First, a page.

Laura Scharr-Bykowsky, CFP, MBA; Ascend Financial Planning LLC; Columbia, S.C.
Normally I recommend that my clients have six to nine months emergency reserves. But as my clients approach retirement I like them to build three to five years net cash flow reserves.
These reserves should cover their “gap” of income minus living expenses in the first few years of retirement. This should also include money allotted for large purchases such as vehicles or trips.
Matt Buckwalter, CFP; MJB Financial Planning; Lincoln, Neb.
Here are my top five ways to cover unexpected expenses, starting with least preferred:
#5 – Home Equity. Although not preferred, it may be time to downsize. Downsizing can reduce expenses in the long-term and may resupply a cash reserve. Downsizing might mean renting. This may be preferred to a 10 percent penalty on a 401(k) withdrawal.
#4 – Tap life insurance cash value. Either cash it in (if not needed) or take a loan.
#3 – IRA (traditional or Roth). Withdrawals from IRAs to cover medical expenses that exceed 7.5 percent of adjusted gross income can be made penalty-free. If unemployed, the 7.5% limit doesn’t apply when used to pay insurance premiums.
#2 – Taxable investments. This one assumes the investments aren’t cash but available. Sometimes you need to bite the bullet if you weren’t prepared for the unexpected. It may be painful as we know when markets are down but alternatives may not exist.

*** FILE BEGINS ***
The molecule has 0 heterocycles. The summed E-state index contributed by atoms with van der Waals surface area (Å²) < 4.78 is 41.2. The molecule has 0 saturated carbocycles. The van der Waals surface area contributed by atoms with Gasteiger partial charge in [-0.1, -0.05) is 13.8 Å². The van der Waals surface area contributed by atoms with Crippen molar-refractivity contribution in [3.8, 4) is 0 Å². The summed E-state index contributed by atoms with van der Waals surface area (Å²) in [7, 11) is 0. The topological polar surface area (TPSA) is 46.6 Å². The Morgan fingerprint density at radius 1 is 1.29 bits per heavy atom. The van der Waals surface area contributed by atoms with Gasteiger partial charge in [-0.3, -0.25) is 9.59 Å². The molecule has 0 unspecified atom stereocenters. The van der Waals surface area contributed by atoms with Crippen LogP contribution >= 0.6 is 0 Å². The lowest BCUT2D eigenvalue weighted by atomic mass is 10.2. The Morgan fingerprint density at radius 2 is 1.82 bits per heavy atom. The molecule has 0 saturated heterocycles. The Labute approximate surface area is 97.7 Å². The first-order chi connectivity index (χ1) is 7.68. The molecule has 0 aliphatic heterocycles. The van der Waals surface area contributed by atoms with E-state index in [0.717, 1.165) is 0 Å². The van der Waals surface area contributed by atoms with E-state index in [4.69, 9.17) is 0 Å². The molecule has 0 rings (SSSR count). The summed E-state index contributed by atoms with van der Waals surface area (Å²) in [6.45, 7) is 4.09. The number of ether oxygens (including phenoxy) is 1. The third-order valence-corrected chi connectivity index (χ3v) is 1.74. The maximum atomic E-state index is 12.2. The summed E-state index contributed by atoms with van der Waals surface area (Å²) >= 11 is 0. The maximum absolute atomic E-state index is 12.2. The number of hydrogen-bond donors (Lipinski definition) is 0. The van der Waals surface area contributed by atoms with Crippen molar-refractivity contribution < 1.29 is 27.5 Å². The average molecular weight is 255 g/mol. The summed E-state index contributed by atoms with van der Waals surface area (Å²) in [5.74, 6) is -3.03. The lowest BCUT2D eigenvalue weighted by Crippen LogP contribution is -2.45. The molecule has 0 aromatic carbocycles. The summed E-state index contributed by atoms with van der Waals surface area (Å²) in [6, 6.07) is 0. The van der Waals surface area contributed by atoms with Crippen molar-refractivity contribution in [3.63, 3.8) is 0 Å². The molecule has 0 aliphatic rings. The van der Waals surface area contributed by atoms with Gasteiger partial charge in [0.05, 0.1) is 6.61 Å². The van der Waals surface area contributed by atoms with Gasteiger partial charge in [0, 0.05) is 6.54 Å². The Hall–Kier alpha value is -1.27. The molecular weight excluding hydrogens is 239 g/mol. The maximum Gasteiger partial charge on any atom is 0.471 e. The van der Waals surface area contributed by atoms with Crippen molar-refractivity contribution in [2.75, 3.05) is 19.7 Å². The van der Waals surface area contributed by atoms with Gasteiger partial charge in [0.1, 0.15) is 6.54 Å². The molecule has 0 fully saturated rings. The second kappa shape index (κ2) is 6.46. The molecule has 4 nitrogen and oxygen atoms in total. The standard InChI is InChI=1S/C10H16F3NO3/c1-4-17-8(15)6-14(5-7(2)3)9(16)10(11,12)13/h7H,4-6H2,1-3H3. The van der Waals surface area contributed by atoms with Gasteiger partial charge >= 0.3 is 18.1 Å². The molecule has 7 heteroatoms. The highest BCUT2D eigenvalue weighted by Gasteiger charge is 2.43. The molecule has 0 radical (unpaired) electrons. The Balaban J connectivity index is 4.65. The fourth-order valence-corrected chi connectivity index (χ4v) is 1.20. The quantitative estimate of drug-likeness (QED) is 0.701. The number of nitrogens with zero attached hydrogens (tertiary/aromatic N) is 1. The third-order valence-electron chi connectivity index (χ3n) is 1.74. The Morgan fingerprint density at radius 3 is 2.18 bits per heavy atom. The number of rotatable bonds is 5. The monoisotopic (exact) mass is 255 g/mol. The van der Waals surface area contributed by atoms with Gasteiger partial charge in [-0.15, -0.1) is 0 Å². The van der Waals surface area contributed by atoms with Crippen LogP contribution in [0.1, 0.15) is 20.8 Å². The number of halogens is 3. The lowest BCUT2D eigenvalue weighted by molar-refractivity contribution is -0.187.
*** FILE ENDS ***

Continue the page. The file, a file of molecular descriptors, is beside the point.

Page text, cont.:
#1 – Roth IRA contributions. This is most preferred and if structured right can provide a good way to have short-term reserves available for emergencies and keep the income from showing up on a tax return.
Constance (Connie) A. Stone, CFP, ATP; Stepping Stone Financial Inc.; Chagrin Falls, Ohio
I advise clients who are nearing retirement to have at least two years of gross income in cash reserves so they don’t have to worry about market volatility or unexpected expenses.
I also advise clients who intend to work for several years to have at least 30 percent of their gross wages in a cash reserve for the same reason, and then build it up as retirement approaches.
Finally, it’s better to take a home-equity loan or a part-time temporary job than it is to borrow from a 401(k) or take a hardship withdrawal.
Jerry Verseput, CFP; Veripax Financial Management LLC; El Dorado Hills, Calif.
I plan for this early by encouraging clients to begin some form of Roth account, either a Roth IRA or Roth 401(k), well before retirement. The purpose is not expressly to avoid higher tax rates (it may or may not), but more importantly to provide a “bucket” of tax-free money that can be used for unexpected or unusually high expenses that could result in a higher tax bracket in retirement.
This is essentially a retirement emergency fund that is held in a Roth account. Although the number is completely made up, I like to see at least 10-20 percent of overall retirement savings sheltered in an account that won’t generate taxes at withdrawal.
Joel B. Javer, CLU, CFP; Sharkey, Howes & Javer Inc.; Denver
As people approach retirement, we have recommended increasing emergency reserves and also have put about two-years worth of their income needs in cash, money markets or a laddered bond structure in their portfolio.
My guess is that those who are tapping 401(k) plans are tapping the only savings/investments that they have.
Depending upon client situations, we have traditionally recommended having a home equity line of credit available for emergencies. Granted, this could put their home at risk if they do not have any means to pay it back, which is likely for those that are tapping into their 401(k) plans.